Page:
Results

Teachers’ assessment and specialty choice

The scores given by the teachers (independent variable) were analysed against the six specialty choices. Table 1 displays the data for the dependent variables.

Table 1

Logistic regression of teachers’ assessment against each dependent variable

A significant association was found between the desired specialty and teachers’ assessment (p=0.034) and the desired specialty-applied specialty consistency (p=0.045). However, the association between teachers’ assessment and PGY1s’ applied specialty did not reach a level of significance.

Nurses’ assessment and specialty choice

For nurses, all six dependent variables reached a level of significance: the desired specialty (p=0.018), the applied specialty (p=0.029), the enrolled specialty (p=0.006), the desired specialty-enrolled specialty consistency (p=0.018), the applied specialty-enrolled specialty consistency (p=0.029) and the desired specialty-applied specialty consistency (p=0.015). Table 2 displays the data for the logistic regression of nurses’ assessments.

Table 2

Logistic regression of nursing staff assessment against each dependent variable

Peers’ assessment and specialty choice

For peers, none of the dependent variables were significantly associated with specialty choice. table 3 displays the data for the logistic regression of peers’ assessments.

Table 3

Logistic regression of peers’ assessments against each dependent variable

Discussion

We undertook a series of analyses to examine the associations between teacher, nurse and peer feedback and PGY1s’ specialty choices. We identified a high correlation between nursing staff assessment and PGY1 specialty choice. This finding is novel and, to our knowledge, is the first time that such an association has been demonstrated. Although we are unable to ascertain any causal attributes, a positive relationship between nurses and PGY trainees has been previously reported. For example, research has identified the pivotal role of nursing staff on junior doctors’ first year of practice, both in terms of practical and emotional support.38–40 In terms emotional support, the first year of medical practice is notoriously stressful, as newly graduating doctors struggle with their new roles and responsibilities.41 Compared with clinical teachers, nursing staff are often seen as being more caring towards PGY1s.42 43 It is therefore unsurprising that junior doctors look to them for emotional support in times of crisis.38 Further, nurses tend to be more stable in terms of work placements (ie, not rotating across specialties, as with doctors in training). In other words, compared with the PGY1s’ peers, nurses are likely to have a better understanding of the department in which they are working. In addition, compared with clinical teachers, nurses are likely to spend more time with the PGY1s. As a result, nurses might understand the PGY1s better than their peers and clinical teachers in terms of their training and support requirements. As such, they are able to provide them with practical advice.38–40 It might be that nurses’ positive feedback, alongside the other support provided by them during placements, could be a contributing factor in junior doctors’ desire to work in that specific area due to the overall perceived support they might feel and the relative stability that nurses contribute to the workplace. Therefore, the association we have found merits further investigation to ascertain the degree to which this has a causative element.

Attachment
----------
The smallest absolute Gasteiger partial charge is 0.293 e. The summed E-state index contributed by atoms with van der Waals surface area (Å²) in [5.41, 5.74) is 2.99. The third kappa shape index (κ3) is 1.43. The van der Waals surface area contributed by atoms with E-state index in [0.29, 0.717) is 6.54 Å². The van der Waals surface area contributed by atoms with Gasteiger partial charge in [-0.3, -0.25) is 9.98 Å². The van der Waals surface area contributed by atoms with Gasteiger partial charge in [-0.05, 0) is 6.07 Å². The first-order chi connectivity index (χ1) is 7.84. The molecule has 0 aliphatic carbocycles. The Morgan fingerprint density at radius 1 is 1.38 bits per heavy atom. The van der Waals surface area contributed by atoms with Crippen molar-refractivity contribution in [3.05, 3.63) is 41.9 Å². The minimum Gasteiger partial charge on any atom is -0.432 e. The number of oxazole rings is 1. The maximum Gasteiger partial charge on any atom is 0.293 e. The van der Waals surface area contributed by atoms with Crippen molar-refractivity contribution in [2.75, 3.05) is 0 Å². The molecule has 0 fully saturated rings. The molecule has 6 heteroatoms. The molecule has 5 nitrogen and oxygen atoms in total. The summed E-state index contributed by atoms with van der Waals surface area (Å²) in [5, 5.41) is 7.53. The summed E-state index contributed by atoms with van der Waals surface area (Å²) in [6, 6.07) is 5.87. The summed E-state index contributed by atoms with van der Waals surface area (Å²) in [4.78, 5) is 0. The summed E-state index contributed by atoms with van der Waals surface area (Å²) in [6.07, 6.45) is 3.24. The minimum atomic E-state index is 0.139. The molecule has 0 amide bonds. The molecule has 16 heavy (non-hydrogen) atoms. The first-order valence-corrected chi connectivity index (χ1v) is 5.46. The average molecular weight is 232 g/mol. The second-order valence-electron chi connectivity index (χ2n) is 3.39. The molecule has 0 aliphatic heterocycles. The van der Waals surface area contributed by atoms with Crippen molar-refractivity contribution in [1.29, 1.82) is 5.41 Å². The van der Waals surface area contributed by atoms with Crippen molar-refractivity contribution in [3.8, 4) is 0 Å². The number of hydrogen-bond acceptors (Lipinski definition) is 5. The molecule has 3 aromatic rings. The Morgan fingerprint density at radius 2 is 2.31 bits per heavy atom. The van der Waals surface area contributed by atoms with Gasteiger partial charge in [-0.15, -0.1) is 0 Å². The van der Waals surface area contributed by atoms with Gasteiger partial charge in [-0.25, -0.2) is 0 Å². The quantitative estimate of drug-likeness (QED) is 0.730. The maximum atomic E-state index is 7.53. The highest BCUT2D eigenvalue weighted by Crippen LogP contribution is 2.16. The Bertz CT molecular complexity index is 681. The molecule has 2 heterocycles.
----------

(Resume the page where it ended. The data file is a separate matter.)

Second, we found a significant association between teachers’ scores and both PGY1s’ desired and desired-applied specialty scores. Again, while being careful not to attribute this as a causative association, this finding does resonate with the plethora of research that has been undertaken in medical education around the influence of role models on medical students and junior doctors.21–23 Thus, it has long been recognised that aspects such as role models’ personality, enthusiasm, approachability, clinical skills, competence and teaching ability all influence medical students’ career choices. Adding teachers’ positive assessment of trainees to the list of influencing factors also makes sense theoretically. Consider the concept of Cooley’s looking-glass self.24 When we perceive ourselves through others’ attitudes towards us, especially the attitudes of others to whom we feel an affinity or admiration, it is possible that their positive assessment might influence our future hypothetical identity: the ‘who I might be.’ Once again, the association we have found merits further exploration to ascertain the exact relationship between assessment and career choice, and whether the ‘who I might be’ is reinforced by such positive feedback.

That we found no significant association between peers’ positive evaluations of PGY1s and their subsequent specialty choices might at first seem at odds with previous research that has suggested that peer encouragement plays a role.23 However, on closer inspection, it appears that the effect of peers on medical specialty choice has not been found in a PGY1 cohort, and findings around this peer effect on specialty choice are mixed, with some studies suggesting the influence of peers to be minimal at best.44 Despite this, the inclusion of an exploration of the relative impact of peers on PGY1s’ career choices would be a useful addition to any future study in this area.